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Behavioral Emergencies Update

Fall/Winter
2006-2007

Section on Clinical Emergenices and Crises
American Psychological Assn.
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In this issue...

The President's Column: Treatments for suicidal individuals: An exciting update

The Role of Core Competencies in Suicide Risk Assessment and Management

"Clinical Emergencies and Crises" at the 2006 APA Convention

Section Members in Press

Victimization, Violence, and Suicide: To What Extent Are They Inter-Related?

Borderline Personality Features Predict Self-Injurious Behavior in Adolescents


Photos from APA-New Orleans

Section VII Board Members

 

Borderline Personality Features Predict
Self-Injurious Behavior in Adolescents

by
Jennifer J. Muehlenkamp - University of North Dakota
Colleen M. Jacobson - Columbia University
Alec L. Miller & Gordon C. LeGrand - Montefiore Medical Center

Introduction

Non-suicidal self-injurious behavior (NSI) among adolescents is a signi.cant and growing problem. Estimates of the prevalence of NSI range from 2.4% to 25% in community samples and up to 61% among psychiatric inpatients (Diekstra et al., 1995). Many adolescents who engage in NSI have comorbid mood and conduct disorders, as well as may meet criteria for select personality disorders. Borderline personality disorder (BPD) is a common diagnosis among adults who engage in NSI. Many of the key symptoms of BPD have been found to correlate with NSI such as emotional and interpersonal lability, impulsivity, and poor self-concept (Linehan, 1993). Little research has examined the in.uence of BPD symptoms on NSI within adolescent populations. It is important to determine whether characterological symptoms predict NSI in adolescents beyond Axis I diagnoses. The purpose of the current study was to determine whether specifc symptoms associated with BPD were predictive of lifetime and repetitive NSI in adolescents after controlling for comorbid diagnoses. We hypothesized that a greater number of BPD symptoms would be predictive of both lifetime occurrence and frequency of NSI. We also examined the unique contribution of each separate BPD symptom to predicting lifetime and frequency of NSI. Due to the exploratory nature of this part of the study, no speci.c hypotheses were made.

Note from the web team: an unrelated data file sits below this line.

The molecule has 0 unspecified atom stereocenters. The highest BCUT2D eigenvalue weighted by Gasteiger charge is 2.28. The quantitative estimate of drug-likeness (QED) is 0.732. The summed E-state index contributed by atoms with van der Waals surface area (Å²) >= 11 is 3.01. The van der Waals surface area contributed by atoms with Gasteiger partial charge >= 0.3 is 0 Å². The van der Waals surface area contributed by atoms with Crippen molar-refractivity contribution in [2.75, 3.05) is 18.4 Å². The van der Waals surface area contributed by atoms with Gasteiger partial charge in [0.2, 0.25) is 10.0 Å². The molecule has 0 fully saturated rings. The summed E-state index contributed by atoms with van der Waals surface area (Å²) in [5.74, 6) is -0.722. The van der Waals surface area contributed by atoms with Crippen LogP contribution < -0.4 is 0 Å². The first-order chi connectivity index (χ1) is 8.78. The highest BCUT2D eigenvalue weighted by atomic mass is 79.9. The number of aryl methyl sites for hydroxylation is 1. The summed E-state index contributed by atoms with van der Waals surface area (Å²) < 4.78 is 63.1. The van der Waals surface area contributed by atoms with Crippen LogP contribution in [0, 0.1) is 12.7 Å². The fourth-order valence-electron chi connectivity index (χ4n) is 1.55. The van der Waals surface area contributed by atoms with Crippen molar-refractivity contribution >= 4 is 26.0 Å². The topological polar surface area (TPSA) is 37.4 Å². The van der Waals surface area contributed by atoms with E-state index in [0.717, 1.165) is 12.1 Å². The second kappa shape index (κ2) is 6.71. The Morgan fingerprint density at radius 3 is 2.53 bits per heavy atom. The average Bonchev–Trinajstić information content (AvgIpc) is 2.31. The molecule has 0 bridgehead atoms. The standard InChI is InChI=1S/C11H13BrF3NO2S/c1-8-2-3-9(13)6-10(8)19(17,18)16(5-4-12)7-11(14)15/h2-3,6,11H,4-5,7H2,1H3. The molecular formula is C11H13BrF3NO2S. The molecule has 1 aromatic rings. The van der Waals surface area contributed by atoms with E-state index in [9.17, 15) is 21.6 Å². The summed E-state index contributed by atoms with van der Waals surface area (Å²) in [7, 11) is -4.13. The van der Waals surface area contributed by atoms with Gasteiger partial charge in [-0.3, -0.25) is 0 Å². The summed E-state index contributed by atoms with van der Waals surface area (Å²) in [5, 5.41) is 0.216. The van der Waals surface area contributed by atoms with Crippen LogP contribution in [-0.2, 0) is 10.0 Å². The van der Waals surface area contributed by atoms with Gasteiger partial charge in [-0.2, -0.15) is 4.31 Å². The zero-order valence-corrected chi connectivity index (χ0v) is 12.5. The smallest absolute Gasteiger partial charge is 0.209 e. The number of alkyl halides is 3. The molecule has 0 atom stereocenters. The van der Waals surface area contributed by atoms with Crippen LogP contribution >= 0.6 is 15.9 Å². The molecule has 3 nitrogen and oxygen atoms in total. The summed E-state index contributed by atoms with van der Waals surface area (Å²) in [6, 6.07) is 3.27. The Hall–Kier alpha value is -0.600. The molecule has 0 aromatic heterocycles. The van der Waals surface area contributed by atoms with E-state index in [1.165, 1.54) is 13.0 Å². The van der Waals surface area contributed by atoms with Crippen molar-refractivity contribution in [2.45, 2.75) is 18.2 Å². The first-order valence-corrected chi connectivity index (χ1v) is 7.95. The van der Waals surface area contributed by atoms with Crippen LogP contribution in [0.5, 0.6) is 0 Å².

Participants & Procedure

A chart review was conducted on 457 patients consecutively admitted to the Adolescent Depression & Suicide Program at Monte.ore Medical Center between December 1998 and February 2006. NSI data was available for 441 adolescents.

Procedure

As this is a chart review study, no formal informed consent was obtained, but participants and their guardians signed consent to complete a series of psychological measures as part of their treatment. Adolescents were administered the Schedule for Affective Disorders and Schizophrenia, Child version; Structured Clinical Interview for DSM-IIIR Personality Disorders, Borderline Personality Module; and Lifetime Parasuicide Inventory.

Descriptive Results

Of the total sample, 146 (33.1%) reported at least one act of NSSI. The mean frequency of NSSI was 8.24 (SD = 15.61) with a modal frequency of one. Females comprised 84.9% of those reporting NSSI. Mood disorders were the most common DSM IV Axis I diagnoses (50.3% w/ MDD; 27.7% other mood disorders). 32.2% of the adolescents were diagnosed with a minimum of three BPD symptoms.

Statistical Analyses & Results